pinehurst Feb 7, 2014 01:37 PM

                                Supposedly a super duper anti-inflammatory, too!

                                1. re: HillJ
                                  Val Feb 7, 2014 01:52 PM

                                  thanks hillj!

                                  1. re: Val
                                    HillJ Feb 7, 2014 01:54 PM

                                    My pleasure. It's nice to find fresh in the market more frequently now. CH has a few threads on the use of fresh, here's one: http://chowhound.chow.com/topics/831529

                              2. Gastronomos Feb 7, 2014 11:50 AM

                                Dark Leafy Greens. I already eat them almost daily, just need to up that ten fold.

                                4 Replies
                                1. re: Gastronomos
                                  Val Feb 7, 2014 12:25 PM

                                  Gastro, do you eat oats? There's an Overnight Oats recipe called Green Monster Oats wherein you use either spinach or kale and I ASSURE you, you will really not taste the greens when you eat the oats for breakfast but it's a FUN way to incorporate more greens in your day, especially at breakfast if you're game. (the recipe uses rolled oats, not steel cut by the way)

                                  1. re: Val
                                    Gastronomos Feb 7, 2014 01:17 PM

                                    I'd love to make it for breakfast. Care to share the exact recipe? Alton Browns recipe with steel cut and dried fruits is excellent, but needs over a cup more liquid to do it correctly overnight.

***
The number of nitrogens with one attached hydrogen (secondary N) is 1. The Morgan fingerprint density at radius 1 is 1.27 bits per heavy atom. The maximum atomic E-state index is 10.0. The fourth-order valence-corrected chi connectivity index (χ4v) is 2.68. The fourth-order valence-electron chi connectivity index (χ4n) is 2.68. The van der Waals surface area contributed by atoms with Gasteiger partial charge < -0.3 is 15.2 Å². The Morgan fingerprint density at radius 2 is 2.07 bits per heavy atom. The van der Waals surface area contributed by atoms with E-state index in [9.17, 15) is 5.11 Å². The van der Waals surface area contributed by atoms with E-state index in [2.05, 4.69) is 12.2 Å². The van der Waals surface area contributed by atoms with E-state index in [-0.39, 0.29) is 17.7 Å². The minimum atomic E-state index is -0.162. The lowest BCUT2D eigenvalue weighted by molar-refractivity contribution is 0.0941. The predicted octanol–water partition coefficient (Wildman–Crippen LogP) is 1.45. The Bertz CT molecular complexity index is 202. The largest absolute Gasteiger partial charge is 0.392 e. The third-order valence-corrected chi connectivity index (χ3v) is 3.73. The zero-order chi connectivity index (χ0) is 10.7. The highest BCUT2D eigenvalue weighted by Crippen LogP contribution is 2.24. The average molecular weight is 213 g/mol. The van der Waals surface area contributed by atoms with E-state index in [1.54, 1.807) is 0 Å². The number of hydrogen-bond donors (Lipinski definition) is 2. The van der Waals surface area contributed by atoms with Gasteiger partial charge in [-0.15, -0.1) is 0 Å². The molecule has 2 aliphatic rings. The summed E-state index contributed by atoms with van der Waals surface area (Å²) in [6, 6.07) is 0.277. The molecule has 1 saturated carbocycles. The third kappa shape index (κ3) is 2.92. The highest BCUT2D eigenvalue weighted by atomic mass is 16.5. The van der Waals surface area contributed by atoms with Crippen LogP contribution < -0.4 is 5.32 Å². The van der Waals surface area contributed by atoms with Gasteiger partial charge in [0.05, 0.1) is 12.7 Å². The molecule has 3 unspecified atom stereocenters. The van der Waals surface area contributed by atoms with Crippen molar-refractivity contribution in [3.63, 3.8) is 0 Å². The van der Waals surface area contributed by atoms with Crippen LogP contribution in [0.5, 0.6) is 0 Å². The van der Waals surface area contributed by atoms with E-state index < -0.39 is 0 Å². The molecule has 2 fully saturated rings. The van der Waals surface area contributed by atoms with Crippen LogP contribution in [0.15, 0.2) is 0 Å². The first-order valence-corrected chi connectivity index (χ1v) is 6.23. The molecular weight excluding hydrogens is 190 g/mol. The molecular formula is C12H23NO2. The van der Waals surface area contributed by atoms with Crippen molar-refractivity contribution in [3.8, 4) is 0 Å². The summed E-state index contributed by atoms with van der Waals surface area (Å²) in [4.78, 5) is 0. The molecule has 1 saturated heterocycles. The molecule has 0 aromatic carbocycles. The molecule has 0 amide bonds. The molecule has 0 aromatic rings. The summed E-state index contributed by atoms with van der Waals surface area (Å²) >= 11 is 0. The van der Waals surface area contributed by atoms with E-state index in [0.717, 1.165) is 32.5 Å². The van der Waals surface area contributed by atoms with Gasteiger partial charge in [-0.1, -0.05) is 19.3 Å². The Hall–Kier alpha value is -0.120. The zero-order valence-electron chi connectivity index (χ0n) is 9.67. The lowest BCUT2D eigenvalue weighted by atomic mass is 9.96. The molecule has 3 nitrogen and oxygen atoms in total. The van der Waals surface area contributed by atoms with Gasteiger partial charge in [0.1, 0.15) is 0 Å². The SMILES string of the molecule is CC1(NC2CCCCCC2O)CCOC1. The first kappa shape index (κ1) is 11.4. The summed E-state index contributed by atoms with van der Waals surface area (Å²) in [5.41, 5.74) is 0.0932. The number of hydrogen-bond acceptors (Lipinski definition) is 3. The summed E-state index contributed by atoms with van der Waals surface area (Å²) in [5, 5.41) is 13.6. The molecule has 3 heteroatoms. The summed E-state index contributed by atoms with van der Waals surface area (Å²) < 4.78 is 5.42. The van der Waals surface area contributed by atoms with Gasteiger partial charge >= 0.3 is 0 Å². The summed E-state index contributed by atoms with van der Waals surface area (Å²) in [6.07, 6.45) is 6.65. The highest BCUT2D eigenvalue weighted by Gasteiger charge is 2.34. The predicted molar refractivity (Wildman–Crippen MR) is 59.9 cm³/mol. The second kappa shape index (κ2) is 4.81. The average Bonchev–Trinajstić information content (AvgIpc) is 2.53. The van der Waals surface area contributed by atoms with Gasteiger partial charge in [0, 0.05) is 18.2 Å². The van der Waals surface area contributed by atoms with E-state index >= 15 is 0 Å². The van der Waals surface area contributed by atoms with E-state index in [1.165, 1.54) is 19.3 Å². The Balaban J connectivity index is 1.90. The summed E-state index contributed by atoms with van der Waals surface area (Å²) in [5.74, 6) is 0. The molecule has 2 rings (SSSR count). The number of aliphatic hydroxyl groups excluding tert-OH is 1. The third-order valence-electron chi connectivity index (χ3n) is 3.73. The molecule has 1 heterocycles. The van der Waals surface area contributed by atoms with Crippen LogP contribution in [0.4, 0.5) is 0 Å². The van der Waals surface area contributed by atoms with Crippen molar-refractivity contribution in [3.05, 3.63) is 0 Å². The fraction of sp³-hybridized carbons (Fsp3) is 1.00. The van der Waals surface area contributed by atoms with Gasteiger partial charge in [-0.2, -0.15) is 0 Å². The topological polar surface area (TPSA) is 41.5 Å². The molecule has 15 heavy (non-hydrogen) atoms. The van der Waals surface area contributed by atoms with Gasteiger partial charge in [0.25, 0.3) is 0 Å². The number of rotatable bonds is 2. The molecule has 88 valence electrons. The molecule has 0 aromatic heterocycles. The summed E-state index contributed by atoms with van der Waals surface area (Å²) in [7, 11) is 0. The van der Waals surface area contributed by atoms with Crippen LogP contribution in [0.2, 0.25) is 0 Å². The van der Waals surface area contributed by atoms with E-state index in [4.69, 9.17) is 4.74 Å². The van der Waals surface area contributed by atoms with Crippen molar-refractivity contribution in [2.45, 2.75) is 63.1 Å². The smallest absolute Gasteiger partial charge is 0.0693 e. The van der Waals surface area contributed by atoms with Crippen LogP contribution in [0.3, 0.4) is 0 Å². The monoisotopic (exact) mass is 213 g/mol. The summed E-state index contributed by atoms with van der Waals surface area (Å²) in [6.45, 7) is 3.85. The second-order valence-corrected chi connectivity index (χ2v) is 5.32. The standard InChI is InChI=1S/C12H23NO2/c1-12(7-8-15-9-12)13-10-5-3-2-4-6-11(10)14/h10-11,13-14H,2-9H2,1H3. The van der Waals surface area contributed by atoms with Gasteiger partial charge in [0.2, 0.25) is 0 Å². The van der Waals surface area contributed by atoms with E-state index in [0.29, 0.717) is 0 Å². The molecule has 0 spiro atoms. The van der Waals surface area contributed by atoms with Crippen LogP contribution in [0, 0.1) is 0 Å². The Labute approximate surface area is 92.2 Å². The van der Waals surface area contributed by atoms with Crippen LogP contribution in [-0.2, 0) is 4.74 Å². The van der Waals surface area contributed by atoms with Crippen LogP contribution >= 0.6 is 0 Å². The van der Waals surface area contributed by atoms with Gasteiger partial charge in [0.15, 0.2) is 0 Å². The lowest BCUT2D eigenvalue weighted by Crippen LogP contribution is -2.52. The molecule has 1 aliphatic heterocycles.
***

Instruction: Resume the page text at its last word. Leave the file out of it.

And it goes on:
As for the taste of the greens, well, I must be some kind of anomaly as I adore the taste and bitter greens are a favorite of mine. Too bad many try to remove the bitterness and also the health benefits I understand.

                                    1. re: Gastronomos
                                      Val Feb 7, 2014 01:50 PM

                                      Here's the link...I don't use chia seeds but ground flax instead just a personal preference...now these are SOAKED overnight oats, not cooked overnight oats, so they come out cool & creamy vs. warm & sticky:

                                      1. re: Gastronomos
                                        Ttrockwood Feb 7, 2014 04:10 PM

                                        This link has several "blended salad" recipes that are really delicious, in the winter i just heat up as a simple soup for breakfast or lunch. Don't forget a pinch of salt.

                                  2. MidwesternerTT Feb 7, 2014 11:48 AM

                                    Veggies. I just "discovered" some excellent frozen veggie mixtures (Green Giant for vision, antioxident, weight, etc.) that are far more interesting than our usual. Taking notes on the combos and herbs and plan to be more adventuresome this year.

                                    3 Replies
                                    1. re: MidwesternerTT
                                      boyzoma Feb 7, 2014 12:50 PM